Please, come back to tell us your experience on these boxes. (Intel connections should work just fine)

If you’re willing to accept advices… tell us :slight_smile:


The following firmware is provided by the Linux Firmware file that is installed on IPFire.


So the firmware is present in IPFire.

I also checked the drivers and found


which indicates the drivers are also installed and should be loaded if the wireless card is recognised when installed.

So it looks like it would be expected to be recognised and capable of working but I don’t know enough to be able top say it will work.

I have never used a wifi card on my IPFire systems. It has always been Wireless AP’s that I have used plugged into IPFire with ethernet cable.

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Hello @nicopelle welcome to our community. The answer has already been offered by @pike_it and @bonnietwin but I would add this link as it is my go to place to check for Linux hardware support.


Hi all,
all advices, especially coming from by professionals in the sector, are ALWAYS welcome of course.
Really thanks @pike_it
Really thanks @bonnietwin
…and thanks to cfusco (i can only mention two users, because i’m a newbie)

The advice is… take yourself out of the middle ground.

You need a small virtualization lab? Increase CPU power, RAM, place for have “enough” storage.
You can run virtual instances of firewall distros (it gets a bit trickier to match virtual nics, and switches, but after enough mistakes makes more sense), you can have some sort of disaster recovery options (aka VMs/Guests backup), and you can do more things. More money, more power, but also… more feature.

IPFire project suggest against using virtualized instances, however supports that (check documentation). I can see why could be a good Idea to have the firewall virtualized, but it’s a personal and experience choice.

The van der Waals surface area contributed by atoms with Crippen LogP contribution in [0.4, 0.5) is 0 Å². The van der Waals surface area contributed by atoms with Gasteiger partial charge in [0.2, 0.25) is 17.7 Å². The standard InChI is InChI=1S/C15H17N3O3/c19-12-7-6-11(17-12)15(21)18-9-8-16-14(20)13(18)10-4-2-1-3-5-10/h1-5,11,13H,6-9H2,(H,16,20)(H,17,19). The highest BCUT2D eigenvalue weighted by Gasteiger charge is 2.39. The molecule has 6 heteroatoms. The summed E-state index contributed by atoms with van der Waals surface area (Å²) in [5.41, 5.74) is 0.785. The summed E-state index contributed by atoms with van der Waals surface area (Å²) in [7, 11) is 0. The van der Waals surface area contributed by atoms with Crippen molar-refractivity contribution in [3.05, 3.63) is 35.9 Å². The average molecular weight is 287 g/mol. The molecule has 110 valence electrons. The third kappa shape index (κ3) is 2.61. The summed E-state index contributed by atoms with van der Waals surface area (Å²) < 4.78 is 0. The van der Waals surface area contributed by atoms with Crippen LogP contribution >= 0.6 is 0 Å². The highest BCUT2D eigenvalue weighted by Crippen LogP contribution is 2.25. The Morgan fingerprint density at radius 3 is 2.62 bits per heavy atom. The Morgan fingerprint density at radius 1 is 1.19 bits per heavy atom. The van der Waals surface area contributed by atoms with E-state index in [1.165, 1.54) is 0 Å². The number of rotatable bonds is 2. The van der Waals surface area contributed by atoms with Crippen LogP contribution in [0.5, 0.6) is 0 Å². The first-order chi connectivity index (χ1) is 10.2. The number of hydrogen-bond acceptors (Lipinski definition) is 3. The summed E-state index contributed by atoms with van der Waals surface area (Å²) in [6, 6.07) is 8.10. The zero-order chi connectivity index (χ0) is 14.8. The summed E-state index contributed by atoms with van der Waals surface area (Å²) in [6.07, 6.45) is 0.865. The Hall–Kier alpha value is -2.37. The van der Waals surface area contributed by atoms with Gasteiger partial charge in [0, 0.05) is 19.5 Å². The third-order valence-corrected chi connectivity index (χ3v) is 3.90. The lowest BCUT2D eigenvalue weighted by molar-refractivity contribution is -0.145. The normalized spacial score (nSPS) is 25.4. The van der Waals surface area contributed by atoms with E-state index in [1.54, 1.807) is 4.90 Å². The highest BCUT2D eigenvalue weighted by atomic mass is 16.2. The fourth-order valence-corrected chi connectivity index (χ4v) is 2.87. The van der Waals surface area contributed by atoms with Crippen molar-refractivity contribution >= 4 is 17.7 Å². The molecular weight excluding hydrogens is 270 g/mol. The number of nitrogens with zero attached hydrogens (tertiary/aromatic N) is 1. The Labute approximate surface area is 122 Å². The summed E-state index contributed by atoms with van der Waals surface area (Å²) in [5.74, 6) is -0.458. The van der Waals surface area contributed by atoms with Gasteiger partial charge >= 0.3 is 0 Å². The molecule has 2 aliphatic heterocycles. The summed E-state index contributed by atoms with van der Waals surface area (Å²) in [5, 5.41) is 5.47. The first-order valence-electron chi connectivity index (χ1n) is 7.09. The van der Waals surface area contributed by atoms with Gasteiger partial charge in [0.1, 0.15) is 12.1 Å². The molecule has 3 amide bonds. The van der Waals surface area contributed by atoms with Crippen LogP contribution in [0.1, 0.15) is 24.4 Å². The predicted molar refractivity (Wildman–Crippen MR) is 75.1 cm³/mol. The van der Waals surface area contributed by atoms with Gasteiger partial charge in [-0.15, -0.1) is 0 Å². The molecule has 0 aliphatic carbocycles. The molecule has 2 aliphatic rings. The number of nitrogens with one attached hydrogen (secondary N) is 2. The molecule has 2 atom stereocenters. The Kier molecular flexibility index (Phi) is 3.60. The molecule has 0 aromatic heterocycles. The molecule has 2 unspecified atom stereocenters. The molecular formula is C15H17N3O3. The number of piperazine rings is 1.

You need a proper firewall-related hardware? After figuring out quite frankly with yourself how many interfaces you need now, and how many you could possibly need, including a reasonable room for improvement, and stick to it.

As hardware, a not old enough thin client like HP T730 or T740 with a 4 port intel NIC could do wonders as firewall. It is delivered with 90w Power adapter, but the power budget usually is around 35 watts (no sale pitch here, i have none of these). It’s business grade hardware, it’s quite reliable and the bios is usually better polished and/or more updated for vulnerabilities than OEM grade hardware.
Or you can look for a really “flavoured” box among all chinese brands, the Youtube channel ServeTheHome have reviewed a lot of these during 2023. I’m sure you will find something suitable and more firewall-focused on that reviews. IpFire is not among the suite of software tested over there.

Buy new might deliver more peace of mind, I can second that.
Buying new wrong stuff or unreliable stuff is costier than go used (with reason) or reuse something you already having (with backup/disaster plans realized and updated).
Buy good, new and powerful hardware usually is not cheap. If done in a needs-suitable and proper way, usually is never wasted money.

I hope you can see what I’m trying to say: think and design. Then question yourself, then think and design again if you see something wrong.

It’s about your needs and your future needs, more than buy cool cheap stuff. :slight_smile:

Please, come back to tell your choice and experience, if you go IPFire.

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I 2nd this.
Less problems with linux support this way.